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Ayanna Pressley to Boston City Council candidates: Urge residents to make their voices heard

Ayanna Pressley (center) joined the crowd at a rally at Roxbury Community College to urge people to vote Tuesday.Pat Greenhouse/Globe Staff/Globe Staff

US Representative Ayanna Pressley sounded an urgent call to City Council candidates Sunday during a get-out-the-vote rally in Roxbury, arguing that turnout in local elections, like Tuesday’s, will be critical to getting people to cast ballots in next year’s national presidential election.

The rally, organized by the Massachusetts Democratic Party, was intended to encourage participation in Boston’s Tuesday preliminary election, which has 38 candidates running for the Boston City Council — and could help create the most diverse body in the city’s history.

Pressley, a former city councilor herself before her election last year to Congress, said that local candidates should focus on getting voters to participate in the election.


“Yes, I know the candidates hope that people will cast their ballot and support you — but what you most care about is just that they show up and make their voices heard,” Pressley told a crowd of about 100 candidates and volunteers gathered in a parking lot at Roxbury Community College.

Winners in Tuesday’s preliminary vote will appear on the city’s Nov. 5 municipal ballot.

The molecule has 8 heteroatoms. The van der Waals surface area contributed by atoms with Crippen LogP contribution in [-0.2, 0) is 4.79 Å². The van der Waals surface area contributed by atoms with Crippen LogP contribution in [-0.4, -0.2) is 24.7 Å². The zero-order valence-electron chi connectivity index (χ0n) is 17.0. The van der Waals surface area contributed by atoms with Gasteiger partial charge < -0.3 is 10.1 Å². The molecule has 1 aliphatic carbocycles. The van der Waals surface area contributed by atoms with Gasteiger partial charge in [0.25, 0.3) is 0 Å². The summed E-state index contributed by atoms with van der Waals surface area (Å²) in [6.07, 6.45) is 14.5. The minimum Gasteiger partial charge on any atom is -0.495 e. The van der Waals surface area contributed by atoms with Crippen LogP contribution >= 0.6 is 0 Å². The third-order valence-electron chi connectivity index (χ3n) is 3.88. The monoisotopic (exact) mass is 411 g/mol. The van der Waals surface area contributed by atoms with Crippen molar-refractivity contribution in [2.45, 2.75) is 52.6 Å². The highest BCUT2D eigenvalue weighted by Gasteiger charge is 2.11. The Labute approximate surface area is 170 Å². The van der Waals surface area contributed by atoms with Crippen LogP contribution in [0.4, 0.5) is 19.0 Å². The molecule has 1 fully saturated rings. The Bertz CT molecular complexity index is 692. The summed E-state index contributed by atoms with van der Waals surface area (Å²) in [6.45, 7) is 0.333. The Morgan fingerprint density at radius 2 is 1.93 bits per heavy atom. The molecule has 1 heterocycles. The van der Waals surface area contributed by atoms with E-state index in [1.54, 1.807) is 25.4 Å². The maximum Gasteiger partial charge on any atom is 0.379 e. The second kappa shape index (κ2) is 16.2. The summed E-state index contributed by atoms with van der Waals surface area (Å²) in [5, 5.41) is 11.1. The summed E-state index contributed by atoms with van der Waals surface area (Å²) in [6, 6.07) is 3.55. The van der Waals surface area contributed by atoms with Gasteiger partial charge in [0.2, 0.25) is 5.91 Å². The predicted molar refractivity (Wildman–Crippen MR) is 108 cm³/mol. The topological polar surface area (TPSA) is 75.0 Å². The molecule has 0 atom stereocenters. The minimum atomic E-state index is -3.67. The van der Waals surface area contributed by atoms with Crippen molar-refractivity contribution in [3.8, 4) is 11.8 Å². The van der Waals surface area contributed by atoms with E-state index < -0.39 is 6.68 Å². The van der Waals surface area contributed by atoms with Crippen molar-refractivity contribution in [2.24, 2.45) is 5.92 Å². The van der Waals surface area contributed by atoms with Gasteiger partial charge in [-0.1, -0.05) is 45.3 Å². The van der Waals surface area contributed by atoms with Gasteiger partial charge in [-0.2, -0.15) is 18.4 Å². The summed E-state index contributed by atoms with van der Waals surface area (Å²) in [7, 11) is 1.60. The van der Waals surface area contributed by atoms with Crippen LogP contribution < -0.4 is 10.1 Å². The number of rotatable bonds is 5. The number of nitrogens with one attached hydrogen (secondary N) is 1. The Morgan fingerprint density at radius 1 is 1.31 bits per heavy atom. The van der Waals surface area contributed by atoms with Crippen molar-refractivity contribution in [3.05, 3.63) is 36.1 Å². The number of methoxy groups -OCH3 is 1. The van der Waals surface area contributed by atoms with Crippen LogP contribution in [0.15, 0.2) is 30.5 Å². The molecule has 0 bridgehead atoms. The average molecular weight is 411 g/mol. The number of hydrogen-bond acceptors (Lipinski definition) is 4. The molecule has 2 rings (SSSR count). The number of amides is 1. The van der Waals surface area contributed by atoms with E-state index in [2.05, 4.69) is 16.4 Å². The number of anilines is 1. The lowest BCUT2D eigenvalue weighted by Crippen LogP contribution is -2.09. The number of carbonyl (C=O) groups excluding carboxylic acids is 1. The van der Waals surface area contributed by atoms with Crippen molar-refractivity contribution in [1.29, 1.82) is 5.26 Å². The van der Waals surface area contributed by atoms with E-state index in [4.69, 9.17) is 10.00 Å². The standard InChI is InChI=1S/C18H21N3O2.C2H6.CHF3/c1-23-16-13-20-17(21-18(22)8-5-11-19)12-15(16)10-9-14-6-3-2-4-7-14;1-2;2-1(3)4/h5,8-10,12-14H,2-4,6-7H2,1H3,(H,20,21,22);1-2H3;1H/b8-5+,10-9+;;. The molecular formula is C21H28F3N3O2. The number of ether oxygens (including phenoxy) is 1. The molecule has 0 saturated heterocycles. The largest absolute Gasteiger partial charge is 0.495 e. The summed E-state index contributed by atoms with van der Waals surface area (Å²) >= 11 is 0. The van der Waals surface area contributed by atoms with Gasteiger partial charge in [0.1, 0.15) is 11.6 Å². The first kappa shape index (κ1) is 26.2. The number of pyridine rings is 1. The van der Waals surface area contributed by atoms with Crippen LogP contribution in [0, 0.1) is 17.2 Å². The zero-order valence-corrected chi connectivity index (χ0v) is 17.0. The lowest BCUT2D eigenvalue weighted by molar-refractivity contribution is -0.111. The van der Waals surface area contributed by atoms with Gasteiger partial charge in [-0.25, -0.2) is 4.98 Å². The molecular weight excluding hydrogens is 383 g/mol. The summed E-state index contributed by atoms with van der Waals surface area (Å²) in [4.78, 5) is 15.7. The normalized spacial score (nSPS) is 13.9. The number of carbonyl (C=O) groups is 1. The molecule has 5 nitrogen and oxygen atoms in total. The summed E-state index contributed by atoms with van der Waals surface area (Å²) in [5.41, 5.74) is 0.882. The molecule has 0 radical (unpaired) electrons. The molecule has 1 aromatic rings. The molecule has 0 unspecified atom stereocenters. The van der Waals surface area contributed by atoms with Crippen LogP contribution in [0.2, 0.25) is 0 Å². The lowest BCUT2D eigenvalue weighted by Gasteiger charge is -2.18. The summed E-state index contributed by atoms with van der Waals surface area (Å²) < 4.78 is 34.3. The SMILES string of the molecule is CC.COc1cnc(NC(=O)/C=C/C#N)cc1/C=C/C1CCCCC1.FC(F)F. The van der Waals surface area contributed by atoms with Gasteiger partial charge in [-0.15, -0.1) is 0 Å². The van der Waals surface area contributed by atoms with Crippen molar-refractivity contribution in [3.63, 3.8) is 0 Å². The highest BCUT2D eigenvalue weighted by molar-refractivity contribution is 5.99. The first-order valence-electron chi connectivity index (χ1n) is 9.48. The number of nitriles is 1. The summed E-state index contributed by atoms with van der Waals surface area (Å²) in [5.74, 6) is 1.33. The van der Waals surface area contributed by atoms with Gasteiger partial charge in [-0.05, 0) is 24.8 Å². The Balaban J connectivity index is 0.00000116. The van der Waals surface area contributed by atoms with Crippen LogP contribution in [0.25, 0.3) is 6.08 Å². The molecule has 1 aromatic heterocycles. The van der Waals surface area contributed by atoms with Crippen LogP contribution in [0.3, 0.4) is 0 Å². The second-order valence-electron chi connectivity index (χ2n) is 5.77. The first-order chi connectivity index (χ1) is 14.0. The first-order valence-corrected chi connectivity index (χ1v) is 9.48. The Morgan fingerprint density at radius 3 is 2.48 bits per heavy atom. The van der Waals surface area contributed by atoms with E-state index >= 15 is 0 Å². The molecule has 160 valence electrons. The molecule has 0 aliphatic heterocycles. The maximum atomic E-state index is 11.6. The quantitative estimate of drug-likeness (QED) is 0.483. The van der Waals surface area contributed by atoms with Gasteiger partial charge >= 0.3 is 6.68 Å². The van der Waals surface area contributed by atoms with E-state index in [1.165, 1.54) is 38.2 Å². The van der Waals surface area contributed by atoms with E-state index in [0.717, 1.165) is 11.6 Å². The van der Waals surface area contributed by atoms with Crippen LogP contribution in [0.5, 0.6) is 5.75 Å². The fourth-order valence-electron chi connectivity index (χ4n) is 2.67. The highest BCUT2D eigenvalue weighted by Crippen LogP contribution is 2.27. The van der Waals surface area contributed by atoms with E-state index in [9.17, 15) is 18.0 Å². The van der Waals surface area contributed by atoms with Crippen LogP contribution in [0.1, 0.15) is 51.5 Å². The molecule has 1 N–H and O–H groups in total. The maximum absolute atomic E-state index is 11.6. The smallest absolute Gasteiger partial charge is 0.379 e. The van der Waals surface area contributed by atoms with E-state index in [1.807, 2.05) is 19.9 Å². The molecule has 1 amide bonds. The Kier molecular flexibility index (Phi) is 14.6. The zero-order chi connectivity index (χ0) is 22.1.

To emphasize her point, Pressley called rival candidates running for Boston’s City Council to come up on stage and smile for a group photo — making perhaps a surreal moment in the annals of the city’s history of cutthroat politics. “1-2-3 vote Tuesday, Sept. 24,” the crowd of candidates called out as the photo was taken.

Candidates at the rally included at-large council candidates Alejandra St. Guillen, David Halbert, Julia Mejia, and Priscilla Flint-Banks; District 5 candidates Cecily Graham and Alkia Powell; District 8 candidate Kenzie Bok; District 9 candidate Jonathan Allen; and current District 7 councilor Kim Janey and at-large City Councilor Michelle Wu.

Many city residents don’t know about the upcoming vote, Pressley said, as she urged the candidates to do more to get people involved.


“I know that we are all on the same page, and someone said to me... ‘Why are you always preaching to the choir?’ ” Pressley said. “Well obviously, because I need you to sing.”

But even as Pressley called for unity among City Council candidates ahead of the 2020 presidential election Sunday, fissures have erupted in a US senatorial race as Pressley’s House colleague, US Representative Joseph P. Kennedy III, announced he is challenging their fellow Democrat, US Senator Edward J. Markey.

Markey spent nearly half an hour at the Roxbury rally, shaking hands and taking photos with volunteers. He left for a Democratic event in Newton just as Pressley arrived. The pair greeted each other and briefly spoke.

Pressley won election after challenging then-US Representative Michael Capuano, who had been endorsed by Kennedy. Markey remained neutral in that race.

Pressley told reporters during the event she won’t endorse either Markey or Kennedy.

Pressley’s call for the City Council candidates to find common cause resounded with some of the would-be councilors. “We’re running because we really want to make change... some of us want the same things,” Flint-Banks said. “So there’s no need for fighting with each other; we just got to try to work together.”

John Hilliard can be reached at john.hilliard@globe.com.